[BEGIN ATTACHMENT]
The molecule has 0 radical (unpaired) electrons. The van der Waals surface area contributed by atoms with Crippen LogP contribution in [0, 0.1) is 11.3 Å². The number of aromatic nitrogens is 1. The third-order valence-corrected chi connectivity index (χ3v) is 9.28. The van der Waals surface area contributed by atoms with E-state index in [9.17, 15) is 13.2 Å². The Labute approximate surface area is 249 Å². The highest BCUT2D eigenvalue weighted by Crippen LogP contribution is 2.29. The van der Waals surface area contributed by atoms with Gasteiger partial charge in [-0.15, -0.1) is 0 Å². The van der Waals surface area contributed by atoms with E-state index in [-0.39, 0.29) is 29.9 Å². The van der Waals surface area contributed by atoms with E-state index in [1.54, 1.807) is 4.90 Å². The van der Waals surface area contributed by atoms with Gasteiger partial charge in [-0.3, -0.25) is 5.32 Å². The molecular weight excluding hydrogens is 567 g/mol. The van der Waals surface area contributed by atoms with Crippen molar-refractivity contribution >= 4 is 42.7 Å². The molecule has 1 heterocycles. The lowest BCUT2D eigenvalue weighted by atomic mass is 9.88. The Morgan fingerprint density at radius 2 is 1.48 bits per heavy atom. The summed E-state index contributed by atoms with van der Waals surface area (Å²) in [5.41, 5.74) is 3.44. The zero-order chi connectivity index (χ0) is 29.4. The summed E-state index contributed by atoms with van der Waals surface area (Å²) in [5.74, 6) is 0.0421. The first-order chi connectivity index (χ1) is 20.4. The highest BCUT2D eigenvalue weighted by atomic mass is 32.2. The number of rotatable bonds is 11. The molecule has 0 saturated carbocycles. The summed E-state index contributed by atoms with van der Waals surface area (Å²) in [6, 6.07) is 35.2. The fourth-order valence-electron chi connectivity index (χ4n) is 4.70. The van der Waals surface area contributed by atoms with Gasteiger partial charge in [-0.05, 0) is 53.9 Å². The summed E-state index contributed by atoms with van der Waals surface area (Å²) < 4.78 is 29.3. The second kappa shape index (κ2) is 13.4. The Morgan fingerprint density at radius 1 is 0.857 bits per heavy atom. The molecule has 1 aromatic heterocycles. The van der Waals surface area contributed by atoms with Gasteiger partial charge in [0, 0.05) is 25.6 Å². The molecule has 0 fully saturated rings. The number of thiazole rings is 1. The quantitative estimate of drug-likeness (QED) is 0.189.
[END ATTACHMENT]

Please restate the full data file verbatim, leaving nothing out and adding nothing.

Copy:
The molecule has 0 radical (unpaired) electrons. The van der Waals surface area contributed by atoms with Crippen LogP contribution in [0, 0.1) is 11.3 Å². The number of aromatic nitrogens is 1. The third-order valence-corrected chi connectivity index (χ3v) is 9.28. The van der Waals surface area contributed by atoms with E-state index in [9.17, 15) is 13.2 Å². The Labute approximate surface area is 249 Å². The highest BCUT2D eigenvalue weighted by Crippen LogP contribution is 2.29. The van der Waals surface area contributed by atoms with Gasteiger partial charge in [-0.15, -0.1) is 0 Å². The van der Waals surface area contributed by atoms with E-state index in [-0.39, 0.29) is 29.9 Å². The van der Waals surface area contributed by atoms with E-state index in [1.54, 1.807) is 4.90 Å². The van der Waals surface area contributed by atoms with Gasteiger partial charge in [-0.3, -0.25) is 5.32 Å². The molecular weight excluding hydrogens is 567 g/mol. The van der Waals surface area contributed by atoms with Crippen molar-refractivity contribution >= 4 is 42.7 Å². The molecule has 1 heterocycles. The lowest BCUT2D eigenvalue weighted by atomic mass is 9.88. The Morgan fingerprint density at radius 2 is 1.48 bits per heavy atom. The summed E-state index contributed by atoms with van der Waals surface area (Å²) in [5.41, 5.74) is 3.44. The zero-order chi connectivity index (χ0) is 29.4. The summed E-state index contributed by atoms with van der Waals surface area (Å²) in [5.74, 6) is 0.0421. The first-order chi connectivity index (χ1) is 20.4. The highest BCUT2D eigenvalue weighted by atomic mass is 32.2. The number of rotatable bonds is 11. The molecule has 0 saturated carbocycles. The summed E-state index contributed by atoms with van der Waals surface area (Å²) in [6, 6.07) is 35.2. The fourth-order valence-electron chi connectivity index (χ4n) is 4.70. The van der Waals surface area contributed by atoms with Gasteiger partial charge in [-0.05, 0) is 53.9 Å². The summed E-state index contributed by atoms with van der Waals surface area (Å²) < 4.78 is 29.3. The second kappa shape index (κ2) is 13.4. The Morgan fingerprint density at radius 1 is 0.857 bits per heavy atom. The molecule has 1 aromatic heterocycles. The van der Waals surface area contributed by atoms with Gasteiger partial charge in [0, 0.05) is 25.6 Å². The molecule has 0 fully saturated rings. The number of thiazole rings is 1. The quantitative estimate of drug-likeness (QED) is 0.189.